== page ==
Domain testing is the most frequently described test technique. Some authors
write only about domain testing when they write about test design.
A D V E R T I S E M E N T
notion is that you take the huge space of possible tests of an individual
variable and subdivide it into subsets that are (in some way) equivalent. Then
you test a representative from each subset.
Scenario tests are realistic, credible and motivating to stakeholders,
challenging for the program and easy to evaluate for the tester. They provide
meaningful combinations of functions and variables rather than the more
artificial combinations you get with domain testing or combinatorial test
Regression testing is a style of testing
that focuses on retesting after changes are made. In traditional regression
testing, we reuse the same tests (the regression tests). In risk-oriented
regression testing, we test the same areas as before, but we use different
(increasingly complex) tests. Traditional regression tests are often partially
automated. These note focus on traditional regression.
Regression testing attempts to mitigate two
A change that was intended to fix a bug failed.
Some change had a side effect, unfixing an old bug or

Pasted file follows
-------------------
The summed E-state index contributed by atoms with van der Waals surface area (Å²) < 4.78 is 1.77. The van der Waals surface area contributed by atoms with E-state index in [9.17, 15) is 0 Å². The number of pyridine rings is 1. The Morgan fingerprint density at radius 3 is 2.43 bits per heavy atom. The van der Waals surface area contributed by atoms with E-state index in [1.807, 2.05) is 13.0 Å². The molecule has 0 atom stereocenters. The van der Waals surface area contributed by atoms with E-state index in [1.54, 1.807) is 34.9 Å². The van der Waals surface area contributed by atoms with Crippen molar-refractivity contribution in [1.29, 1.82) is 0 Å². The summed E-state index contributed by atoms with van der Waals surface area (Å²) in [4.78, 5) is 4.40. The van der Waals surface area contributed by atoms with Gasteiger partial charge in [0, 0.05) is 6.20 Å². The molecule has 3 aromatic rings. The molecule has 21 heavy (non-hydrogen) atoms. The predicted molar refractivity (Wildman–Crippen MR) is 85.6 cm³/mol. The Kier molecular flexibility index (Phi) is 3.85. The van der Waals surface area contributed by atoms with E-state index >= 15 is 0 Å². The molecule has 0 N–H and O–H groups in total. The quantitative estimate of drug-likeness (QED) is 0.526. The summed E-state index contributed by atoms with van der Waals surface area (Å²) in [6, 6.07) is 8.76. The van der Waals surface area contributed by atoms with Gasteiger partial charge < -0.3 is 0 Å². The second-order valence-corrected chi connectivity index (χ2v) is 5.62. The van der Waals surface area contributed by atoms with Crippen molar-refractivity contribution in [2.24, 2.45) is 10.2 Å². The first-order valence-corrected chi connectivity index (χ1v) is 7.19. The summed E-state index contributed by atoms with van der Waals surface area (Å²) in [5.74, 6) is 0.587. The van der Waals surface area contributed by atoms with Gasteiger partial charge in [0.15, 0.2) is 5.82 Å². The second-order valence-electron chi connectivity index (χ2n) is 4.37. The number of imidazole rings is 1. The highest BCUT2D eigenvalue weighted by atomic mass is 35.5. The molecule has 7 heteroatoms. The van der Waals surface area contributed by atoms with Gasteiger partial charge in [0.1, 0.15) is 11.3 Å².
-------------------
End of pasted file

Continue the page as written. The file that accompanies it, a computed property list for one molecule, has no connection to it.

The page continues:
introducing a new bug
Regression testing approaches differ in
their focus. Common examples include:
Bug regression: We retest a specific
bug that has been allegedly fixed.
Old fix regression testing: We
retest several old bugs that were fixed, to see if they are back. (This is
the classical notion of regression: the program has regressed to a
General functional regression: We
retest the product broadly, including areas that worked before, to see whether
more recent changes have destabilized working code. (This is the typical
scope of automated regression testing.)
Conversion or port testing: The
program is ported to a new platform and a subset of the regression test suite is
run to determine whether the port was successful. (Here, the main changes of
interest might be in the new platform, rather than the modified old code.)
Configuration testing: The program
is run with a new device or on a new version of the operating system or in
conjunction with a new application. This is like port testing except that the
underlying code hasn't been changed--only the external components that the
software under test must interact with.
Localization testing: The program is
modified to present its user interface in a different language and/or following
a different set of cultural rules. Localization testing may involve several old
tests (some of which have been modified to take into account the new language)
along with several new (non-regression) tests.
also known as build verification testing:A relatively small suite of
tests is used to qualify a new build. Normally, the tester is asking whether any
components are so obviously or badly broken that the build is not worth testing
or some components are broken in obvious ways that suggest a corrupt build or
some critical fixes that are the primary intent of the new build didn't work.
The typical result of a failed smoke test is rejection of the build (testing of
the build stops) not just a new set of bug reports.